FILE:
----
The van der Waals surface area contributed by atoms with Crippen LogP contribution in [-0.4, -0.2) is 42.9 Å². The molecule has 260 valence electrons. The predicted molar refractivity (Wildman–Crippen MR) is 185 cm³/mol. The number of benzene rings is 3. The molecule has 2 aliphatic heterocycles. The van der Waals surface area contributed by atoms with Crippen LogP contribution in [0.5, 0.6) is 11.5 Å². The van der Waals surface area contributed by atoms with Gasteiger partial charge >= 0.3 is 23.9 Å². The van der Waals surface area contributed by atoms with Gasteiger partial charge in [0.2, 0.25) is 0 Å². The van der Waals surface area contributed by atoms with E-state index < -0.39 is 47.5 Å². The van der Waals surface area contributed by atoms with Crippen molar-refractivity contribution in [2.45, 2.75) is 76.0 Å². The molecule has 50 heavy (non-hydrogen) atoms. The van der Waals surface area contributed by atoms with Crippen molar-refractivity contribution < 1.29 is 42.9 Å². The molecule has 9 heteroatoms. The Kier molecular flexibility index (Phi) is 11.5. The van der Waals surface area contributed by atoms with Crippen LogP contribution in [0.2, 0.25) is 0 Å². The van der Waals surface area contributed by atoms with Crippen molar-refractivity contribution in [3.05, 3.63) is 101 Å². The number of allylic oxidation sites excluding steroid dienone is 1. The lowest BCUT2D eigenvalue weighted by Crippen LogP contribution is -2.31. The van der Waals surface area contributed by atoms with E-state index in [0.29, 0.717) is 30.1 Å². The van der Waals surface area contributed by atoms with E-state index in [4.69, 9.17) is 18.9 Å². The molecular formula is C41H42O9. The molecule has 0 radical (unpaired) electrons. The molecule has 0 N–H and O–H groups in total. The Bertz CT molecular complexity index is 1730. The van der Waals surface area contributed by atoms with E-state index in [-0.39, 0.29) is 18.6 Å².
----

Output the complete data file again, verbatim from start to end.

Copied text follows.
The van der Waals surface area contributed by atoms with Crippen LogP contribution in [-0.4, -0.2) is 42.9 Å². The molecule has 260 valence electrons. The predicted molar refractivity (Wildman–Crippen MR) is 185 cm³/mol. The number of benzene rings is 3. The molecule has 2 aliphatic heterocycles. The van der Waals surface area contributed by atoms with Crippen LogP contribution in [0.5, 0.6) is 11.5 Å². The van der Waals surface area contributed by atoms with Gasteiger partial charge >= 0.3 is 23.9 Å². The van der Waals surface area contributed by atoms with Gasteiger partial charge in [0.2, 0.25) is 0 Å². The van der Waals surface area contributed by atoms with E-state index < -0.39 is 47.5 Å². The van der Waals surface area contributed by atoms with Crippen molar-refractivity contribution in [2.45, 2.75) is 76.0 Å². The molecule has 50 heavy (non-hydrogen) atoms. The van der Waals surface area contributed by atoms with Crippen molar-refractivity contribution < 1.29 is 42.9 Å². The molecule has 9 heteroatoms. The Kier molecular flexibility index (Phi) is 11.5. The van der Waals surface area contributed by atoms with Crippen LogP contribution in [0.2, 0.25) is 0 Å². The van der Waals surface area contributed by atoms with Crippen molar-refractivity contribution in [3.05, 3.63) is 101 Å². The number of allylic oxidation sites excluding steroid dienone is 1. The lowest BCUT2D eigenvalue weighted by Crippen LogP contribution is -2.31. The van der Waals surface area contributed by atoms with E-state index in [0.29, 0.717) is 30.1 Å². The van der Waals surface area contributed by atoms with E-state index in [4.69, 9.17) is 18.9 Å². The molecular formula is C41H42O9. The molecule has 0 radical (unpaired) electrons. The molecule has 0 N–H and O–H groups in total. The Bertz CT molecular complexity index is 1730. The van der Waals surface area contributed by atoms with E-state index in [-0.39, 0.29) is 18.6 Å².